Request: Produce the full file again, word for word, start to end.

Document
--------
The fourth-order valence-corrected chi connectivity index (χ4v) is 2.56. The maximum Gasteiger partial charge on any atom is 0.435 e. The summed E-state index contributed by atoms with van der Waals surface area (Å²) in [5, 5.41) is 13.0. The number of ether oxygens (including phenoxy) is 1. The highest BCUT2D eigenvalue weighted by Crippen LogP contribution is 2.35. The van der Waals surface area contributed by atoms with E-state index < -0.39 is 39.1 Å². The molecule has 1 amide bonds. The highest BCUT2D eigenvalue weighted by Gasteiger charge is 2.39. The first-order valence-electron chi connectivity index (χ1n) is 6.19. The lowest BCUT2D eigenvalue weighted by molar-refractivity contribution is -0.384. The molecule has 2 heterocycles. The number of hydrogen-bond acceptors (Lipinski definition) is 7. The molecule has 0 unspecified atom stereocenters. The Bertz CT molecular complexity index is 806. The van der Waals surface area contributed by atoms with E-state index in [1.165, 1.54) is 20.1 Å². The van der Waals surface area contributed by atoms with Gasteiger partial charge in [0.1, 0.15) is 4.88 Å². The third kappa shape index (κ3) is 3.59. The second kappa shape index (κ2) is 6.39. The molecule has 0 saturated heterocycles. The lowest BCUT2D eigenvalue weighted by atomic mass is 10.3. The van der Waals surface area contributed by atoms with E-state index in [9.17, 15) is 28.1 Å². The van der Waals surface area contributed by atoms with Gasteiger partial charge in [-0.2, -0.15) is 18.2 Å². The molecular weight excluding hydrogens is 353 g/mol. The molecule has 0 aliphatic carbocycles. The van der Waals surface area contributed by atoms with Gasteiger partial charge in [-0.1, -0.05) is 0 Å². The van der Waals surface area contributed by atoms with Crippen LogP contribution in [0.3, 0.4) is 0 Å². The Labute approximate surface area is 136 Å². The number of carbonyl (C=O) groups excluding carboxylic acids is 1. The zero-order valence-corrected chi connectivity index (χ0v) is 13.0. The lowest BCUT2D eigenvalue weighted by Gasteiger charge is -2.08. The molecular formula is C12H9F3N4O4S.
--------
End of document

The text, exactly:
The fourth-order valence-corrected chi connectivity index (χ4v) is 2.56. The maximum Gasteiger partial charge on any atom is 0.435 e. The summed E-state index contributed by atoms with van der Waals surface area (Å²) in [5, 5.41) is 13.0. The number of ether oxygens (including phenoxy) is 1. The highest BCUT2D eigenvalue weighted by Crippen LogP contribution is 2.35. The van der Waals surface area contributed by atoms with E-state index < -0.39 is 39.1 Å². The molecule has 1 amide bonds. The highest BCUT2D eigenvalue weighted by Gasteiger charge is 2.39. The first-order valence-electron chi connectivity index (χ1n) is 6.19. The lowest BCUT2D eigenvalue weighted by molar-refractivity contribution is -0.384. The molecule has 2 heterocycles. The number of hydrogen-bond acceptors (Lipinski definition) is 7. The molecule has 0 unspecified atom stereocenters. The Bertz CT molecular complexity index is 806. The van der Waals surface area contributed by atoms with E-state index in [1.165, 1.54) is 20.1 Å². The van der Waals surface area contributed by atoms with Gasteiger partial charge in [0.1, 0.15) is 4.88 Å². The third kappa shape index (κ3) is 3.59. The second kappa shape index (κ2) is 6.39. The molecule has 0 saturated heterocycles. The lowest BCUT2D eigenvalue weighted by atomic mass is 10.3. The van der Waals surface area contributed by atoms with E-state index in [9.17, 15) is 28.1 Å². The van der Waals surface area contributed by atoms with Gasteiger partial charge in [-0.2, -0.15) is 18.2 Å². The molecular weight excluding hydrogens is 353 g/mol. The molecule has 0 aliphatic carbocycles. The van der Waals surface area contributed by atoms with Gasteiger partial charge in [-0.1, -0.05) is 0 Å². The van der Waals surface area contributed by atoms with Crippen LogP contribution in [0.3, 0.4) is 0 Å². The Labute approximate surface area is 136 Å². The number of carbonyl (C=O) groups excluding carboxylic acids is 1. The zero-order valence-corrected chi connectivity index (χ0v) is 13.0. The lowest BCUT2D eigenvalue weighted by Gasteiger charge is -2.08. The molecular formula is C12H9F3N4O4S.